Carving from an Overmantel

c. 1675–77
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Did You Know?

The swags of fruit and foliage featured in this wooden overmantel decoration evoke the bounty of the English countryside.


The arrangement of architectural elements within grand interior spaces in the late 1600s and early 1700s emphasized symmetry and height. Decorative elements such as elaborately carved mantels, mirrors, paintings, and applied wall decorations were often stacked to achieve a visual focal point at one or both ends of the room. This particular overmantel decoration once hung above the fireplace in the Green Drawing Room of the Earl of Essex at Cassiobury in Watford, near London. In 1823, the British painter William Henry Hunt (1790–1864) produced a watercolor of the drawing room which featured this overmantel decoration.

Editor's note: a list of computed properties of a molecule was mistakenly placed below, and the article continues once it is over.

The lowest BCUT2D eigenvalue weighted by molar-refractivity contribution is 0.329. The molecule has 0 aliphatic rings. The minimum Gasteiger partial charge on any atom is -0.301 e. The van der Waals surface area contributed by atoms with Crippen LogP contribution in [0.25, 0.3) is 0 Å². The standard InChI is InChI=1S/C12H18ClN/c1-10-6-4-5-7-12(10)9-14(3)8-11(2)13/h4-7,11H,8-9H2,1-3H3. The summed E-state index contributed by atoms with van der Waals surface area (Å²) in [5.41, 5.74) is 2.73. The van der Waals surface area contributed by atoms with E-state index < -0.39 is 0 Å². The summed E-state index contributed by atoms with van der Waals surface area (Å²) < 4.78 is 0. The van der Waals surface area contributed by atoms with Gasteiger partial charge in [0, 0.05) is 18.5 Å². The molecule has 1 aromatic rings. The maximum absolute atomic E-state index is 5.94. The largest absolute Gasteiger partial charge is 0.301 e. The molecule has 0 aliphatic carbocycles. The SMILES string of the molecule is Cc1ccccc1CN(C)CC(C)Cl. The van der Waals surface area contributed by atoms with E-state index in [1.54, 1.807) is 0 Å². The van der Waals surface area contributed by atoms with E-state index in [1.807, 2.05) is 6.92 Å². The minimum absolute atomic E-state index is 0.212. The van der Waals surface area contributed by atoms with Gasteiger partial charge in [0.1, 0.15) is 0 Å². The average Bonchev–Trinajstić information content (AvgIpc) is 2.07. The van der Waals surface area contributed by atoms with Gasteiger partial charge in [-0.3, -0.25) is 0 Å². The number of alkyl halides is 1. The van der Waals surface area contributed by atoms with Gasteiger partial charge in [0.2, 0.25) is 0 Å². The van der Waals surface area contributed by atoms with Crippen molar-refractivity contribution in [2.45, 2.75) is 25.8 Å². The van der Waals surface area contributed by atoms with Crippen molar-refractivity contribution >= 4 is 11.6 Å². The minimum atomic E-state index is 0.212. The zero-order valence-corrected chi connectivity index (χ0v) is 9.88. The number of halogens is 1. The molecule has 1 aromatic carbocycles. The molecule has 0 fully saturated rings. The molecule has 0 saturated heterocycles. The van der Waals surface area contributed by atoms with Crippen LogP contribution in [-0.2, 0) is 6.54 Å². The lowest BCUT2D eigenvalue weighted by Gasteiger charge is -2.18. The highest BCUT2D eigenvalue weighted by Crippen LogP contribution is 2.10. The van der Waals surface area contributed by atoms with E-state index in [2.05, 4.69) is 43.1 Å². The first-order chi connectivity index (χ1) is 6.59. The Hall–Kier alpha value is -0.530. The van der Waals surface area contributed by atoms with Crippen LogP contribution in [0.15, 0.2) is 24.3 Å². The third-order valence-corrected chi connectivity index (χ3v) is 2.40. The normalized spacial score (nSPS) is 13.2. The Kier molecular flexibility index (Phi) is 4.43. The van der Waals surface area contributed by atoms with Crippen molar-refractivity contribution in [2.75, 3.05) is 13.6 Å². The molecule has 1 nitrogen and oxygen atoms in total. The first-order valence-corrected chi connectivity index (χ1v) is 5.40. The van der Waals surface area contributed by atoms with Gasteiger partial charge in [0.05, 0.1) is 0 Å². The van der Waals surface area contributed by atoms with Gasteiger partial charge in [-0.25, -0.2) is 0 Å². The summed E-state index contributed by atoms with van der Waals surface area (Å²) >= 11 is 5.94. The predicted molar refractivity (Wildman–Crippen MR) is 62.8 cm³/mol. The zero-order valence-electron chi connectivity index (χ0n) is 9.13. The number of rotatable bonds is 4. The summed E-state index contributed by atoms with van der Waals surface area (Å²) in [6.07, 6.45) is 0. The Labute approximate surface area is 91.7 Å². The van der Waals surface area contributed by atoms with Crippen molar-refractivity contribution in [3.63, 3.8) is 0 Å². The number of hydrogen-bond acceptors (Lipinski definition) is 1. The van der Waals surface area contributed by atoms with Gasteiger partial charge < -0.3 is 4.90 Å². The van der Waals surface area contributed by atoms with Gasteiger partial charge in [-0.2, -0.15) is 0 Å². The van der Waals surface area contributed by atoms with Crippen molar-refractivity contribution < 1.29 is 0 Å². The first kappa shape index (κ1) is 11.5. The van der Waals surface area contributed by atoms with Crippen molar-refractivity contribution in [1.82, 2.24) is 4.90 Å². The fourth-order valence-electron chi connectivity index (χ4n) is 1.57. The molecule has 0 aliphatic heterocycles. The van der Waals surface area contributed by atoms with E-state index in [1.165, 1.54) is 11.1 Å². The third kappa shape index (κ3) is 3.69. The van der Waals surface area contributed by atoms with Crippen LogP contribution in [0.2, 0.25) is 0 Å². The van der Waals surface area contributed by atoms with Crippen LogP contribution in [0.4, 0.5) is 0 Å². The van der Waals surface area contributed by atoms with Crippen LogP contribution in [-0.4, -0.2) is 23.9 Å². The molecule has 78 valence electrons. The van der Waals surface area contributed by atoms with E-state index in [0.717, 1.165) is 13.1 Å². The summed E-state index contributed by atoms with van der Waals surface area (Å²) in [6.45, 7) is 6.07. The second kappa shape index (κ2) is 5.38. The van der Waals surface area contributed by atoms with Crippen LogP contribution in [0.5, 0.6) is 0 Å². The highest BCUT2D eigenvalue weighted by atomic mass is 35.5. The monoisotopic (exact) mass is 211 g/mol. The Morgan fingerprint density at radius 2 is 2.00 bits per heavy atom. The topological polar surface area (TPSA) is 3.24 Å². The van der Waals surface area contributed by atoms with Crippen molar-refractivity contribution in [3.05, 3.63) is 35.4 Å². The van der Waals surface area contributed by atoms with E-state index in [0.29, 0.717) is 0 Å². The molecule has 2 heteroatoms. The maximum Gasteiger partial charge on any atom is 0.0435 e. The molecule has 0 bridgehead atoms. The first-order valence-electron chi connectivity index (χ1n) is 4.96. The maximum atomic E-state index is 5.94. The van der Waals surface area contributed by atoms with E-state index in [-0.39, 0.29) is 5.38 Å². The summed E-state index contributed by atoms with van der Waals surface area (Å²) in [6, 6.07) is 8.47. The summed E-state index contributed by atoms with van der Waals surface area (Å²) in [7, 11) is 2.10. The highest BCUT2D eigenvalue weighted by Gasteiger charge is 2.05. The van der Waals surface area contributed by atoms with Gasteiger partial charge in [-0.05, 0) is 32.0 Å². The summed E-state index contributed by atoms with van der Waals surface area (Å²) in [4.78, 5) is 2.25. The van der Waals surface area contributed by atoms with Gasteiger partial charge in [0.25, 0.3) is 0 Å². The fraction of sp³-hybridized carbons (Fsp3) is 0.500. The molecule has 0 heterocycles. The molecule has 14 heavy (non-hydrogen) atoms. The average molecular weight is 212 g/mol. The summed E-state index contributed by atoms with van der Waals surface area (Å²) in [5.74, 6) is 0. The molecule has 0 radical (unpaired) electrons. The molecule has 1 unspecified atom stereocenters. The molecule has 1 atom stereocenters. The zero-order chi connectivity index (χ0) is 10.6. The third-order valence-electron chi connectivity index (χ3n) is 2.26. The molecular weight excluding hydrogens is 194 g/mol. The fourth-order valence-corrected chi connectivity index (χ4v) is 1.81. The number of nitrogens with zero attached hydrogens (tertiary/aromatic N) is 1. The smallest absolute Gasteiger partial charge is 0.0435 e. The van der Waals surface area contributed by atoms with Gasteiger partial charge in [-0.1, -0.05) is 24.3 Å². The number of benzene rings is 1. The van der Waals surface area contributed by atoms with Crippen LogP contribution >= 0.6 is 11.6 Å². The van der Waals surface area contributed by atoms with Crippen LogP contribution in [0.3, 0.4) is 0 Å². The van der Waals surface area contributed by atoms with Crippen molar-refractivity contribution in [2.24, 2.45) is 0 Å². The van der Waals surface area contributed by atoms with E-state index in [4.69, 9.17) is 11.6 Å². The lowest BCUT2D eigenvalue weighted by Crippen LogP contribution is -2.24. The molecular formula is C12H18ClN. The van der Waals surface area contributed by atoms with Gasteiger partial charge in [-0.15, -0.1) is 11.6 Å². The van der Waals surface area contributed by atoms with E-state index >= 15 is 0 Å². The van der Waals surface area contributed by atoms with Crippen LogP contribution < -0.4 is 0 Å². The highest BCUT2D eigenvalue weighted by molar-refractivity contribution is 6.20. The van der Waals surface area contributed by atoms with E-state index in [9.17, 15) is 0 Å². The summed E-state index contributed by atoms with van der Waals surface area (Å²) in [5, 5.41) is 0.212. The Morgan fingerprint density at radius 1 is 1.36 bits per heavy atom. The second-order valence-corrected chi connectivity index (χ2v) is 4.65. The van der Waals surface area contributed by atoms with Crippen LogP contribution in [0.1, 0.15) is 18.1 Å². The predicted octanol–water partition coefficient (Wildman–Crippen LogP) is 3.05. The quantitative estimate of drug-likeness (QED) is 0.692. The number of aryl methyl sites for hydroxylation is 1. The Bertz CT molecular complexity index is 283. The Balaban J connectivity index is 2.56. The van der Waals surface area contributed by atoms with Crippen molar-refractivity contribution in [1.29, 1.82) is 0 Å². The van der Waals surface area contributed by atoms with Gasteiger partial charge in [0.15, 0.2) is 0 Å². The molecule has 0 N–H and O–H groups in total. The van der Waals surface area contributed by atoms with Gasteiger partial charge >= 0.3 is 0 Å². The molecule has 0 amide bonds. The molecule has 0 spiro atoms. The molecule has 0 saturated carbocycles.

Grinling Gibbons was born in Rotterdam, the Netherlands, of English parents. After training there as an artist, he came to England in the 1660s and soon began to work as a sculptor of interior ornament, particularly in wood. One of his first large-scale decorative projects was the series of interiors at Cassiobury House.
Carving from an Overmantel

Carving from an Overmantel

c. 1675–77

Grinling Gibbons

(British, 1648–1721)
England, 17th century (Charles II)

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